There is still one vacancy left unfilled but for the most part ever new NFL head coach is in place. Based on current outlooks, which of them can make it to the playoffs in 2014?
Bill O’Brien – Houston Texans – Playoffs: 50%
Looking at it from a simplified perspective, the Houston Texans don’t have a lot of roster holes that need filling for 2014. That is always great news for a rookie head coach like Bill O’Brien. Unfortunately, the one spot that badly needs a replacement is the hardest one to fill. Houston needs a quarterback. O’Brien is no stranger to that as an offensive coach, and the good news is he holds the rights to the #1 pick in the 2014 draft. That means if he wants a player either in the college class or via a trade then he should be able to get them. Naturally the issue at hand is once he has that player, can he get the most out of him? Such situations are typically hit or miss, which is why Houston could easily return to playoffs or fall apart for a second-straight year.
Lovie Smith – Tampa Bay Buccaneers – Playoffs: 45%
One thing fans can rest assured about is Lovie Smith will get the most out of the Tampa Bay Buccaneers defense. However, the real judgment for his early tenure will be on how he handles things on offense. He seems to have stability with a good offensive line, receivers and running backs. Based on past history the real sticking point will be his handling of the quarterback position. During his first year in Chicago he started three different quarterbacks. He’s also the coach who believed firmly in Rex Grossman. His decisions regarding second-year starter Mike Glennon could have a drastic impact on the Bucs and their playoff hopes. At present, given that division with Carolina and New Orleans, they have a shot but will need to get off to strong start.
Jim Caldwell – Detroit Lions – Playoffs: 70%
If any team can be called a “favorite” to reach the playoffs with a new coach in 2014, it would be the Detroit Lions. Like Houston, they have a young, talented roster already in place. The difference for new head man Jim Caldwell is that he already has a proven quarterback in place with Matthew Stafford. There are some problems to work out, namely in regards to discipline and consistency but if Caldwell can reach his new players and get them all the same page, they’ve proven they can compete with the top teams in the league. What will be interesting is to see how he formulates his new coaching staff. Not all changes might be considered good ones. Caldwell needs to put together a strong group otherwise he might experience the same pitfalls as he did in Indianapolis.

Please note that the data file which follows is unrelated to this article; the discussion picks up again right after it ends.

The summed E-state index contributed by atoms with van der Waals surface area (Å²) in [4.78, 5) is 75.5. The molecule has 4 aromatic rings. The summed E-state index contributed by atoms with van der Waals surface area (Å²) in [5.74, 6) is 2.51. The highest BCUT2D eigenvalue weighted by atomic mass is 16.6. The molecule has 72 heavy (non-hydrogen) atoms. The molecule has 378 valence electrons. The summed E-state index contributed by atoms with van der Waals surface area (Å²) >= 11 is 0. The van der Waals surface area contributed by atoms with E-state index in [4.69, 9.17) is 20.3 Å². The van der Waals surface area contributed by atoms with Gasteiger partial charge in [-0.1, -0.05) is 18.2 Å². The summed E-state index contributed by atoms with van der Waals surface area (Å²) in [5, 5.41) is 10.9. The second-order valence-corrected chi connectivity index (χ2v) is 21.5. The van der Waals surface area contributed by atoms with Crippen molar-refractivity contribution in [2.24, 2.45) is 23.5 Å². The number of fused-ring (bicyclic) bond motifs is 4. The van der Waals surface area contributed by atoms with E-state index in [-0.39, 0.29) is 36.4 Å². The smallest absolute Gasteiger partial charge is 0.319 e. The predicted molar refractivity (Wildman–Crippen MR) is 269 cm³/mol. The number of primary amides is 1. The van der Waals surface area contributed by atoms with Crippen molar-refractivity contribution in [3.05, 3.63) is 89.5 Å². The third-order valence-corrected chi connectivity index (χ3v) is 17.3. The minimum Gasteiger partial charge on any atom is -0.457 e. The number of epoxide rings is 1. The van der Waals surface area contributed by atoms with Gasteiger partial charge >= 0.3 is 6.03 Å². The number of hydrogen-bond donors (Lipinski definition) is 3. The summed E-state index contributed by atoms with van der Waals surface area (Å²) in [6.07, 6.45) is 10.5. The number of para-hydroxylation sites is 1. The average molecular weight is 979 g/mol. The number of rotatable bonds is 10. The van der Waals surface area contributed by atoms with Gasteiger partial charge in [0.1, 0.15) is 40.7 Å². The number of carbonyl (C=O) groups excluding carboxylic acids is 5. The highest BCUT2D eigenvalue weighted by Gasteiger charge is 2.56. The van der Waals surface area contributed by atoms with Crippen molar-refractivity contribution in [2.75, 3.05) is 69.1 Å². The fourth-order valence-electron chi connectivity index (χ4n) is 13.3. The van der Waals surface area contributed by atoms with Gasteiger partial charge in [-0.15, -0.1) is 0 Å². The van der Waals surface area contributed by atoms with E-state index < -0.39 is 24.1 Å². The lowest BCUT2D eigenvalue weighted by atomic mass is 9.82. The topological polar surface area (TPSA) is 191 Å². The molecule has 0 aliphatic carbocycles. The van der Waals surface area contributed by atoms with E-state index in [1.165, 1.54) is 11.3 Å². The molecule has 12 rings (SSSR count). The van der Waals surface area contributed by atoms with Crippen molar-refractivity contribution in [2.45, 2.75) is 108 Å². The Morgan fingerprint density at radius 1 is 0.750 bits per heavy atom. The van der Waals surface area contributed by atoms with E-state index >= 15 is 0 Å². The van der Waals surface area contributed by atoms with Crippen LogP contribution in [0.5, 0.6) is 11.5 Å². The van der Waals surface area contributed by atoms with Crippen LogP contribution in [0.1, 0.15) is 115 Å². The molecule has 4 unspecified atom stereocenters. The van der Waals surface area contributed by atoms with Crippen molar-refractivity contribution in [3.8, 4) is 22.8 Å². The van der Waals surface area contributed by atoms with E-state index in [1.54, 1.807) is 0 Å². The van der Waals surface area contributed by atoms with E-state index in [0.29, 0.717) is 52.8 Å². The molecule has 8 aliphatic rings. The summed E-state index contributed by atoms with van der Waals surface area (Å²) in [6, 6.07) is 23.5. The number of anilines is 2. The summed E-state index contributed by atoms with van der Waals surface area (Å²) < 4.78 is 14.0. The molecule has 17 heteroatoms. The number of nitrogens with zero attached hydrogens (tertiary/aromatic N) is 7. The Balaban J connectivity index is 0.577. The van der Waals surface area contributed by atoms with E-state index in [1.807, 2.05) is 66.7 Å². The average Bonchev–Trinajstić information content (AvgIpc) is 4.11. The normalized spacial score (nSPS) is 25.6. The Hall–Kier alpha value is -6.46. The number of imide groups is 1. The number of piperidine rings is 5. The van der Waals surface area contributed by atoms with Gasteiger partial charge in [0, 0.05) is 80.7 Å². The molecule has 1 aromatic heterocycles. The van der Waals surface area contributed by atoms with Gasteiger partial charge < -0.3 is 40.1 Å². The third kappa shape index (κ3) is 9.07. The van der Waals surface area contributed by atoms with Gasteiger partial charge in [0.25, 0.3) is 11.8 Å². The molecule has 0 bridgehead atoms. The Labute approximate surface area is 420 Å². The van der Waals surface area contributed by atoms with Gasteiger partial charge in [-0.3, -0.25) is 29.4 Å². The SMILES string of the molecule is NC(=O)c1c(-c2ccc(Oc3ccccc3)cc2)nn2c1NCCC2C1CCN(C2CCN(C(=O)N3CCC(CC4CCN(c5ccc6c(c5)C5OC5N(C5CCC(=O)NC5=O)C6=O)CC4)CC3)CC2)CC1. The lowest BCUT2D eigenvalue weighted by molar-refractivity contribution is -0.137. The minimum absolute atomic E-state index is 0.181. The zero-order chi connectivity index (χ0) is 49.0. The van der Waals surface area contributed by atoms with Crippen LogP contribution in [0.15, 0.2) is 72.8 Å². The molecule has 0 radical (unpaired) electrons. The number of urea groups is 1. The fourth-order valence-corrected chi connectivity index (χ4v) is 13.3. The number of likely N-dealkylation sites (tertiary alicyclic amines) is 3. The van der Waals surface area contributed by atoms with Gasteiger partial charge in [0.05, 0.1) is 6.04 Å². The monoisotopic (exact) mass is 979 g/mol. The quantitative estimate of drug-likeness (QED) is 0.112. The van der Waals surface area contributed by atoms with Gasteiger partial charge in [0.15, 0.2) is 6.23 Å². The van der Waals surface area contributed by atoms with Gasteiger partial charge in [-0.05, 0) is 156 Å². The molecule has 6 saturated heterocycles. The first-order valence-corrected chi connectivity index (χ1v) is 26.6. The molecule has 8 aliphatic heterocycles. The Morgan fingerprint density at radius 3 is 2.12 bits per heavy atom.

Ken Whisenhunt – Tennessee Titans – Playoffs: 40%
His record of success during his early seasons in Arizona were reasons behind why the Tennessee Titans hired him. However, Ken Whisenhunt, in many ways, is somewhat of a wild card. There is no question he did some great things for the Cardinals including build one of the better defenses in the league and having the wherewithal to sign and then eventually start veteran quarterback Kurt Warner. At the same time he signed off on a trade for Kevin Kolb and let the offensive line become one of the worst in football. Whisenhunt is a good coach, but much of what he does for Tennessee will depend on his handling of the offense, specifically the quarterback position. If he sticks with Jake Locker, the chances are he won’t make the NFL playoffs.
Jay Gruden – Washington Redskins – Playoffs: 30%
Probably the biggest project for any head coach in 2014 is the one Jay Gruden has ahead of him with the Washington Redskins. He has some nice offensive pieces in place to work with, starting with Robert Griffin III. The big problem is what to do about their defense? It simply was not good all season and needs a vast overhaul for next year from the line to the secondary. Being an offensive coach much of this will depend on how he puts together his defensive staff. If he does well, the Redskins can rediscover that playoff magic. However, the task is daunting.
Mike Zimmer – Minnesota Vikings – Playoffs: 45%
Coming from the Bill Parcells camp, there is no question Mike Zimmer knows the job ahead of him. As a defensive specialist he should be able to revamp a Minnesota Vikings defense that was among the worst in the NFL. He will still have Adrian Peterson, which should give him offensive stability. In order to solidify his chances in a tough NFC North though he must unravel the tangle of problems going on at the quarterback position. Christian Ponder and Matt Cassel have had good moments but don’t seem like franchise players while Josh Freeman is a lost cause altogether. Zimmer needs to demonstrate decisiveness in sorting out that mess and giving the Vikings clear direction. If he pulls it off, they could turn right around and make it to January for the second time in three years. It’s still a long shot.